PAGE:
The World and London - 2015

The World and London
Rules of Attraction

16 July 2015, by Paul Tostevin

Overseas-born buyers are shaping London’s prime housing markets, here are three key trends.


London is a cosmopolitan city that has built its success on immigration and international trade. Some 37% of all Londoners were born overseas. As long as London remains an attractive place to live, work, invest and learn, it continues to draw people from across the globe.

It is, therefore, no surprise that overseas-born buyers of all kinds are shaping London’s housing markets. This is particularly the case in London’s highly visible (but comparatively small) prime markets, where budgets are higher and purchasing habits dictated by discretion as well as need.

Reading some headlines, however, you may be forgiven for thinking that swathes of London’s housing stock are being bought absentee, buy-to-leave landlords from abroad.

These stories draw on figures on the very upper echelons of London’s housing markets – a tiny proportion of London as a whole. They also overlook London’s role as a global city and the people from around the world that choose to make London their home.

While non-UK buyers made up 40% of the prime London resales market in 2014, prime London accounts for just 8% of the total London residential market. Therefore, taking the market in its entirety, non-UK buyers of prime property made up just 3.2% of all London transactions in 2014. Of these, 84% were purchasing their main residence, a figure not dissimilar to UK buyers also active in the prime market, at 91%.


London transactions 2014, source of buyers in resale property

Figure 13

Source: Savills Research

The world in prime London: three trends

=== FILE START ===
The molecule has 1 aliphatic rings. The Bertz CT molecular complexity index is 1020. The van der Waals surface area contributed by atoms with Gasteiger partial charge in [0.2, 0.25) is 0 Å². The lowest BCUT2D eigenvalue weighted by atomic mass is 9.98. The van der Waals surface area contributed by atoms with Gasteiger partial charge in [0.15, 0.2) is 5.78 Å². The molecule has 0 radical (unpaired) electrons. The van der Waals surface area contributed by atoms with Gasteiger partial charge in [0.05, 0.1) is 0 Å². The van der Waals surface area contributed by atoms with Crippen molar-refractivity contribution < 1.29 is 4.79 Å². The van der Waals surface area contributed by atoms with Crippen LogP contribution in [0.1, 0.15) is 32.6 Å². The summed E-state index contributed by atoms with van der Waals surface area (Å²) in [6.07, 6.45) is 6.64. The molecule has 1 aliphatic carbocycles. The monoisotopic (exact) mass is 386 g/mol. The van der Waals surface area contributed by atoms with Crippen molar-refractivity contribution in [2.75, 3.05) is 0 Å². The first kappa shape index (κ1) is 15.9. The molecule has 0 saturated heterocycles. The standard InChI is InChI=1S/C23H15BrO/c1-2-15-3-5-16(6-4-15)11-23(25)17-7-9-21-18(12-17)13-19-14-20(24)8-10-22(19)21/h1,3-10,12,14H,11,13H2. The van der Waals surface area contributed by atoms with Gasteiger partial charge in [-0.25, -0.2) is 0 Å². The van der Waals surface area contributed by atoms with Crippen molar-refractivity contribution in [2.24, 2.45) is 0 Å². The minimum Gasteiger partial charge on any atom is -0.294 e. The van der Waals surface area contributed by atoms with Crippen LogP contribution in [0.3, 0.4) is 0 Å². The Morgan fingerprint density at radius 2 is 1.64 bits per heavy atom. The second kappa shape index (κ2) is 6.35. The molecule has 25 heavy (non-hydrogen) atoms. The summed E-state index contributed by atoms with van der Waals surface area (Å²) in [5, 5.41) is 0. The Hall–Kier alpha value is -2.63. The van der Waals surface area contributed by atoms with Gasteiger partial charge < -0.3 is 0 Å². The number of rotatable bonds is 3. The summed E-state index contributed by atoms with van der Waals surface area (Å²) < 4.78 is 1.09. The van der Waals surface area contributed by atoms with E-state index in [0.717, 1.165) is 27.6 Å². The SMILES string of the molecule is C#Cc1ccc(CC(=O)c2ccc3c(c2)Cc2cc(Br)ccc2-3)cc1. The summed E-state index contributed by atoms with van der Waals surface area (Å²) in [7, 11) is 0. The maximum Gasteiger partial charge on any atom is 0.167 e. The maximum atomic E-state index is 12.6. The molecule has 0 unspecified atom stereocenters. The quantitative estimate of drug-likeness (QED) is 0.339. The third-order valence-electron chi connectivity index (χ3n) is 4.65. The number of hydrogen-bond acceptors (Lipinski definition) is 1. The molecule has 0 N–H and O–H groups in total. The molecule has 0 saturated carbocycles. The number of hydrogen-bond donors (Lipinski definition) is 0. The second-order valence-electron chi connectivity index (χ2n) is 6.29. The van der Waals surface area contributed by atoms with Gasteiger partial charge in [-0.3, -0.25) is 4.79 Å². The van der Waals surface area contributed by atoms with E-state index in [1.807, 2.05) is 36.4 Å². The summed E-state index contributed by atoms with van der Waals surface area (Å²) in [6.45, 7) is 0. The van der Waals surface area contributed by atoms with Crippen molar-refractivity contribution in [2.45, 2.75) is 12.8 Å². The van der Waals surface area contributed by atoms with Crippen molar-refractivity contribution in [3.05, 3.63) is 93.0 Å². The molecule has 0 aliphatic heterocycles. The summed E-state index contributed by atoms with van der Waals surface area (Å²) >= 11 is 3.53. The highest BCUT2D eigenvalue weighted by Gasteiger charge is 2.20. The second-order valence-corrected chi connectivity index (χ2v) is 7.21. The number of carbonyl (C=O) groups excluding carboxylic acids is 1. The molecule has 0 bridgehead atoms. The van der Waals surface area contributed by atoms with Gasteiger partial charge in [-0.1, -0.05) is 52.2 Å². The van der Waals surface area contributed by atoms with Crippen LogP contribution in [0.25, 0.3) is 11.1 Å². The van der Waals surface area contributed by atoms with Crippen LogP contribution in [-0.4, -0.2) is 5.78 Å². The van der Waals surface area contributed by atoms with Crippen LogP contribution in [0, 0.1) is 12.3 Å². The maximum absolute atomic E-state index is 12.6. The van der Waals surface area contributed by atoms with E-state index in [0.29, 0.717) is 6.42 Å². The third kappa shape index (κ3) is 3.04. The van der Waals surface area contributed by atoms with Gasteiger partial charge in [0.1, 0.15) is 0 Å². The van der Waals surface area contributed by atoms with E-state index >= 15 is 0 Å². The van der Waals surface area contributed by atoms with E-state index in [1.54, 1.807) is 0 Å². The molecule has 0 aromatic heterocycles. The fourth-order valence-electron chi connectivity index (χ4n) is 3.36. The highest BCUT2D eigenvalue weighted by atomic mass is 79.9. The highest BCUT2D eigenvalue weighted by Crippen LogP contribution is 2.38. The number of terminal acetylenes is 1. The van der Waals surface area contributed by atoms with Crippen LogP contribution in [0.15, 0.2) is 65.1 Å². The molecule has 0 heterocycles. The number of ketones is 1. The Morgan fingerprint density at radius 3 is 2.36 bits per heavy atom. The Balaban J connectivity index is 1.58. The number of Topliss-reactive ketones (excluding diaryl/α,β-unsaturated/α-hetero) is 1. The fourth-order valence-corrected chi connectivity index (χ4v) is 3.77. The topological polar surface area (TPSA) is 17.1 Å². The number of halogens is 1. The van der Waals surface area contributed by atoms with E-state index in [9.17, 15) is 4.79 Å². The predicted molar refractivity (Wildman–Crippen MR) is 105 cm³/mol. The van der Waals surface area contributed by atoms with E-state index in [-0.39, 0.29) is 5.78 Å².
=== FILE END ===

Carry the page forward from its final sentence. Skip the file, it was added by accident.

We have analysed our data on the purchasers of prime London property and highlighted three key trends.

Our findings illustrate how people from other countries bring their lifestyle preferences and home market characteristics into London.

The prevalence of new build, high-rise apartments in Asia, for example, means those buyers feel comfortable with the same product in London. Extended families and generous space standards at home mean that a lot of Middle Eastern buyers seek something quite different.

It is interesting to note those nationalities with a long tradition of buying in London, notably North Americans and Europeans, tend to buy properties most similar to those favoured by many Londoners.

This is an important strategy for buyers of all nations to consider when it comes to resale. A distinctly ‘London’ product is more likely to find a second-hand market than something designed specifically for one particular overseas market.



British buyers are the dominant purchasing group in every prime London region. Taken across the whole of the London market, non-UK buyers of prime property made up only 3.2% of all London transactions in 2014. National groups cluster for a multitude of reasons. French buyers are concentrated in South West London, particularly around the lycées of Kensington and Fulham, for example. For the wealthy Russian buyers, address is paramount and prime central London locations are favoured.


Top nationalitites by London region (2007-15) (resales)

Figure 14

Source: Savills Research



Buyers from Middle East and North Africa spent the most on average on prime London resale property (£4.7m per property) and prime new build (£4.4m per property), and in 2014-15. The average purchase price of prime London resale property among UK buyers – who make up the majority of prime London – was £2.0m in 2014-15, and £1.6m for new build.


Average purchase price in prime London by global region, 

Figure 15

Source: Savills Research



Those used to large properties at home seek more space in London. Buyers from the Middle East and the Americas purchase the biggest homes in prime London on average.

Buyers from Pacific Asia and China bought smaller properties on average. City-living in the home markets is characterised by high-rise apartments.


Prime London property purchase size by global region, 2014-15

Figure 16

Source: Savills Research


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Key Contacts

Paul Tostevin

Paul Tostevin

Associate Director
World Research

Head Office London

+44 (0) 20 7016 3883


Yolande Barnes

Yolande Barnes

World Research

Head Office London

+44 (0) 20 7409 8899